Rye, wheat and triticale are about ready to graze, and such fields can be a great resource. But they can cause health problems in cattle, among them grass tetany, says Bruce Anderson, University of Nebraska-Lincoln (UNL) Extension forage specialist, in his recent “Hay & Forage Minute.”

Grass tetany is caused by low blood magnesium, which can be due to low levels of magnesium in lush spring grass. But it’s also caused by mineral imbalances, such as high potassium and nitrogen or low calcium in the diet, Anderson says.

The condition primarily affects older, heavy milking cows or sheep, but young stock also can be affected. And it occurs most frequently in spring during cool, cloudy, moist conditions when lush, immature grass starts growing rapidly.

Cattle or sheep affected by tetany often graze away from the herd, are irritable, show muscle twitching, awkwardness and staggering, and are somewhat wide-eyed and staring. When severe, the animal will collapse, thrash around, throw its head back, lapse into a coma, and possibly die.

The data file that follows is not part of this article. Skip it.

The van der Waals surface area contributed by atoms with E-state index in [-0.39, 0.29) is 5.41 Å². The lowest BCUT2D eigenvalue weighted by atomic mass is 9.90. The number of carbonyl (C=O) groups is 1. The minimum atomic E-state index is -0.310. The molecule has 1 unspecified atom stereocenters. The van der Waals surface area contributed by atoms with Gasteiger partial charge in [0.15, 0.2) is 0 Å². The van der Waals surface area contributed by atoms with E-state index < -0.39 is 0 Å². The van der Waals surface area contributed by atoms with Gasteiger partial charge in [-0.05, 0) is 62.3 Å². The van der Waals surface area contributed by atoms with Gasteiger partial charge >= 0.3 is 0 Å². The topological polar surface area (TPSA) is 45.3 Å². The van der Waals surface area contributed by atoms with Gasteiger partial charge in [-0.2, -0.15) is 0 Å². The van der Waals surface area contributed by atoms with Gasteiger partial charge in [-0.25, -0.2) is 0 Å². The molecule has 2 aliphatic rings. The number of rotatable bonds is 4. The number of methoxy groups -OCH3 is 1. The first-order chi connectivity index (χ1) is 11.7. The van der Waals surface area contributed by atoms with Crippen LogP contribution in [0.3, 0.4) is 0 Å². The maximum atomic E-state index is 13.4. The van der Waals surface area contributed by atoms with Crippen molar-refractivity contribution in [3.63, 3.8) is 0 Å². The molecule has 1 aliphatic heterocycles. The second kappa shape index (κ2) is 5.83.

As always, an ounce of prevention is worth a pound of cure, Anderson says. He advises to start by not grazing until grass is 4-6 in. tall, and feed or graze legumes like clover or alfalfa when you start on pasture since they have high magnesium levels.

In addition, adding about 10-20 grams/day of supplemental magnesium via commercial or homemade salt-mineral mixes is a good way to reduce tetany problems, but you should start as much as 30 days before grazing starts.

Magnesium oxide is one of the best and cheapest sources of magnesium, Anderson says. Mix equal parts of magnesium oxide with dical, salt and ground corn for a simple homemade supplement that provides adequate magnesium when cows eat about 1 lb./week of the mix.